6. Retrobulbar block
This technique is indicated for procedures involving the globe, especially enucleation. This is an intimidating-looking procedure but is simpler and safer than you might expect and is now well-described in the veterinary literature.17.18
Impaired immune function, increased risk of sepsis and delayed wound healing are just a few of the deleterious effects associated with pain. As part of a multimodal approach to pain management, the use of these six loco-regional anesthetic techniques can greatly improve your ability to provide complete and compassionate care.
1. Johnson SM, Saint John BE, Dine AP. Local anesthetics as antimicrobial agents: a review. Surg Infect (Larchmt) 2008;9(2):205-213.
2. Cassuto J, Sinclair R, Bonderovic M. Anti-inflammatory properties of local anesthetics and their present and potential clinical implications. Acta Anaesthesiol Scand 2006;50(3):265-282.
3. Grammaitoni AR, Galer BS, Onawola R, et al. Lidocaine patch 5% and its positive impact on pain qualities in osteoarthritis: results of a pilot 2-week, open-label study using the Neuropathic Pain Scale. Curr Med Res Opin 2004;20 Suppl 2:S13-S19.
4. Weiland L, Croubels S, Baert K, et al. Pharmacokinetics of a lidocaine patch 5% in dogs. J Vet Med A Physiol Pathol Clin Med 2006;53(1):34-39.
5. Ko JC, Maxwell LK, Abbo LA, et al. Pharmacokinetics of lidocaine following the application of 5% lidocaine patches to cats. J Vet Pharmacol Ther 2008;31(4):359-367.
6. Duffield TF, Heinrich A, Milman ST, et al. Reduction in pain response by combined use of local lidocaine anesthesia and systemic ketoprofen in dairy calves dehorned by heat cauterization. Can Vet J 2010;51(3):283-288.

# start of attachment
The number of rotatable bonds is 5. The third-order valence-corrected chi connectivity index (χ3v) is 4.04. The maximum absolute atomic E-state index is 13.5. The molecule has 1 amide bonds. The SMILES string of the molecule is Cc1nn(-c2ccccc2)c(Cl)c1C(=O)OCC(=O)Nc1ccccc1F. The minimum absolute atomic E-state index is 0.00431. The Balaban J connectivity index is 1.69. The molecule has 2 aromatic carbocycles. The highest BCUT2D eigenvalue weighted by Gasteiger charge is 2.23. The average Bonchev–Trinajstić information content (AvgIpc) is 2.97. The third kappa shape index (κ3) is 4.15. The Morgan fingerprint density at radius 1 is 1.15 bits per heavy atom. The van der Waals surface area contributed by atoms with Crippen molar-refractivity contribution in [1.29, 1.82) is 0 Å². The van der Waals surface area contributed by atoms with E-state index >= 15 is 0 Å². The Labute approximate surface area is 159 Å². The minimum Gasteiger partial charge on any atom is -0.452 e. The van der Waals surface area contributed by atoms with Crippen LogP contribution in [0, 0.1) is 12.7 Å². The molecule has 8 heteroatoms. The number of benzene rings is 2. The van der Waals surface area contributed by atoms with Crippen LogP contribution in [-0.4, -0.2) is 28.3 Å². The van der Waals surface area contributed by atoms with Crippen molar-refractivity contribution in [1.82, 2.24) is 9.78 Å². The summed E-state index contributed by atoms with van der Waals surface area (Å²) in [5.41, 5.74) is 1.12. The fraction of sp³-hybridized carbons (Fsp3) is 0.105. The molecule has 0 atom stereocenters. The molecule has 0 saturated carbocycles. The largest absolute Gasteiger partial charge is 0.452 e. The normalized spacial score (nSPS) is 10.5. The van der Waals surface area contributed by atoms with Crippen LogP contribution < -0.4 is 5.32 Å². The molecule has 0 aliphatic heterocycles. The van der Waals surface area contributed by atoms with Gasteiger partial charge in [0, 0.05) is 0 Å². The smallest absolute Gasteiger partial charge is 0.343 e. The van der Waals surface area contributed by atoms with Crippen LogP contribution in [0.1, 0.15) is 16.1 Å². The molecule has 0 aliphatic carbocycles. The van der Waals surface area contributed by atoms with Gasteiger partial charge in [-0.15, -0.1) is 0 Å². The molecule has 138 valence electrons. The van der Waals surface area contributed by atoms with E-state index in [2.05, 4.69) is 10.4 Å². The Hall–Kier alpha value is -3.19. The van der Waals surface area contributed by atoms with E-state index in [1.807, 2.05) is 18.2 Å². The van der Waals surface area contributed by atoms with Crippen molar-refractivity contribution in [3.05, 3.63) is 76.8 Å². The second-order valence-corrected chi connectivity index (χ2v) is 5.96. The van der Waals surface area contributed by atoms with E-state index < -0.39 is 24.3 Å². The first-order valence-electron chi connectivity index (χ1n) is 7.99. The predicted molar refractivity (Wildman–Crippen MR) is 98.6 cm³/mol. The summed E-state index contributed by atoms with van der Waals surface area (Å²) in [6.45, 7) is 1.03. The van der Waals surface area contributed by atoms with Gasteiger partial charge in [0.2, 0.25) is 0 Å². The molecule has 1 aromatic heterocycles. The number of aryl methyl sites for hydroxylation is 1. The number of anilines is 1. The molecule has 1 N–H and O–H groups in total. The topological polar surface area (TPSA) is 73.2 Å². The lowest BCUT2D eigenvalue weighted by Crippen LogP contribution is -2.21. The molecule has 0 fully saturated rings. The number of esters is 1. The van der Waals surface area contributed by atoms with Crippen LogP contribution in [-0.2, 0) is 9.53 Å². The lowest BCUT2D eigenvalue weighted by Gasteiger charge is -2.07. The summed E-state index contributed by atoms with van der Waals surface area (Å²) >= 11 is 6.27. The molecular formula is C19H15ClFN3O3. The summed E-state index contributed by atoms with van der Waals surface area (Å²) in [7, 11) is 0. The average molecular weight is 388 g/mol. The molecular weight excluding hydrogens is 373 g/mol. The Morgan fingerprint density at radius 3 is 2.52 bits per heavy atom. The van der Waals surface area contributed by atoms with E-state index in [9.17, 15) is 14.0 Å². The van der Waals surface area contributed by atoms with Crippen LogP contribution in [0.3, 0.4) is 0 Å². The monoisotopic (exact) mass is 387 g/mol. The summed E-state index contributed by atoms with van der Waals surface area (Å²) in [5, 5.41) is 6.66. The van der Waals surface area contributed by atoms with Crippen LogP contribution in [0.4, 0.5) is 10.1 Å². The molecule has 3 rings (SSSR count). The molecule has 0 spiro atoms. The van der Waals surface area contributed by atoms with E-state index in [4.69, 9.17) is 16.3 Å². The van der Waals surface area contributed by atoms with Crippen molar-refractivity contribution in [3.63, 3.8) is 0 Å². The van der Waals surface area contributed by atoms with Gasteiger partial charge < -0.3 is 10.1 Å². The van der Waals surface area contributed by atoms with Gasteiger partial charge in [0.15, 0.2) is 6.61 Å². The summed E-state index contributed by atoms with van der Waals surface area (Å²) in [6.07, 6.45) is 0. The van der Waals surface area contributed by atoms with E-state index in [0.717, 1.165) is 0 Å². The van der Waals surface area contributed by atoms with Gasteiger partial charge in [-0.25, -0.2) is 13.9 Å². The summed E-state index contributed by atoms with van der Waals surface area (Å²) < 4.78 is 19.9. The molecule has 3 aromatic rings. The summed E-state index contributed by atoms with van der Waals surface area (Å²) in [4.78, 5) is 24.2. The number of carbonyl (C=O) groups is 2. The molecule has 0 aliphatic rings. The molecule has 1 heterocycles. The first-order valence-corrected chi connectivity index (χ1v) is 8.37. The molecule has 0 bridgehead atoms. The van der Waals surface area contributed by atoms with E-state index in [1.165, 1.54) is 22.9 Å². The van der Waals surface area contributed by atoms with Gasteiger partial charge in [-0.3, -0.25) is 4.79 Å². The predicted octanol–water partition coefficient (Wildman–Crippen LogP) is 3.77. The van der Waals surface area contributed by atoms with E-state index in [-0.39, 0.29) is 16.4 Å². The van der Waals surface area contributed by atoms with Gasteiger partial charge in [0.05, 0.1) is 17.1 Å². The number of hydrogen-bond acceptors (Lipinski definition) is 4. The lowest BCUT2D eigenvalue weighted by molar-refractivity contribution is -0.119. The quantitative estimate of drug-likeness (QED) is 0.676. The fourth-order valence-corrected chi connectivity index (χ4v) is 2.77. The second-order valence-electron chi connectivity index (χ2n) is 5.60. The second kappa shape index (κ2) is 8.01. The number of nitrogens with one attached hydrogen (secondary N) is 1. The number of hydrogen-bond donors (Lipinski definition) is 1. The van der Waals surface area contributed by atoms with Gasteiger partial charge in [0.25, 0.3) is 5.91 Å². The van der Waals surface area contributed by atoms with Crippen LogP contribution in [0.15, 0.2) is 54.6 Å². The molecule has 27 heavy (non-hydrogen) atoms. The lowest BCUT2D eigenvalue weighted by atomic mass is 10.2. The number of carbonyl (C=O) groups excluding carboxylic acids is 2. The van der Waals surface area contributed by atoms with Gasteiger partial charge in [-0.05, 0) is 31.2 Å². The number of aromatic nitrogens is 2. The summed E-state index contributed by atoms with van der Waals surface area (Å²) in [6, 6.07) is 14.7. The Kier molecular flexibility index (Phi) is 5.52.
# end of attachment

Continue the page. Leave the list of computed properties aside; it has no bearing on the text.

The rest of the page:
7. Carpenter RE, Wilson DV, Evans AT. Evaluation of intraperitoneal and incisional lidocaine or bupivacaine for analgesia following ovariohysterectomy in the dog. Vet Anaesth Analg 2004;31(1):46-52.
8. Sawas, I, Papazoglou LG, Kazakos G, et al. Incisional block with bupivacaine for analgesia after celiotomy in dogs. J Am Anim Hosp Assoc 2008;44(2):60-66.
9. Fitzpatrick CL, Weir HL, Monnet E. Effects of infiltration of the incision site with bupivacaine on postoperative pain and incisional healing in dogs undergoing ovariohysterectomy. J Am Vet Med Assoc 2010;237(4):395-401.
10. Candido KD, Winnie AP, Ghaleb AH, et al. Buprenorphine added to the local anesthetic for axillary brachial plexus block prolongs postoperative analgesia. Reg Anesth Pain Med 2002;27(2):162-167.
11. Bazin JE, Massoni C, Bruelle P, et al. The addition of opioids to local anesthetics in brachial plexus block: the comparative effects of morphine, buprenorphine and sufentanil. Anaesthesia 1997;52(9):858-862.
12. Webb AA, Cantwell SL, Duke T, et al. Intravenous regional anesthesia (Bier block) in a dog. Can Vet J 1999;:40(6):419-421.
13. Kushner LI, Fan B, Shofer FS. Intravenous regional anesthesia in isoflurane anesthetized cats: lidocaine plasma concentrations and cardiovascular effects. Vet Anaesth Analg 2002;29(3):140-149.
14. Ranheim B, Haga HA, Ingebrigtsen K. Distribution of radioactive lidocaine injected into the testes in piglets. J Vet Pharmacol Ther 2005;28(5):481-483.
15. Haga HA, Ranheim B. Castration of piglets: the analgesic effects of intratesticular and intrafunicular lidocaine injection. Vet Anaesth Analg 2005;32(1):1-9.
16. Haga HA, Lykkjen S, Revold T, et al. Effect of intratesticular injection of lidocaine on cardiovascular responses to castration in isoflurane-anesthetized stallions. Am J Vet Res 2006;67(3):403-408.
17. Accola PJ, Bentley E, Smith LJ, et al. Development of a retrobulbar injection technique for ocular surgery and analgesia in dogs. J Am Vet Med Assoc 2006;229(2):220-225.
18. Myrna KE, Bentley E, Smith LJ. Effectiveness of injection of local anesthetic into the retrobulbar space for postoperative analgesia following eye enucleation in dogs. J Am Vet Med Assoc 2010; 237(2):174-177.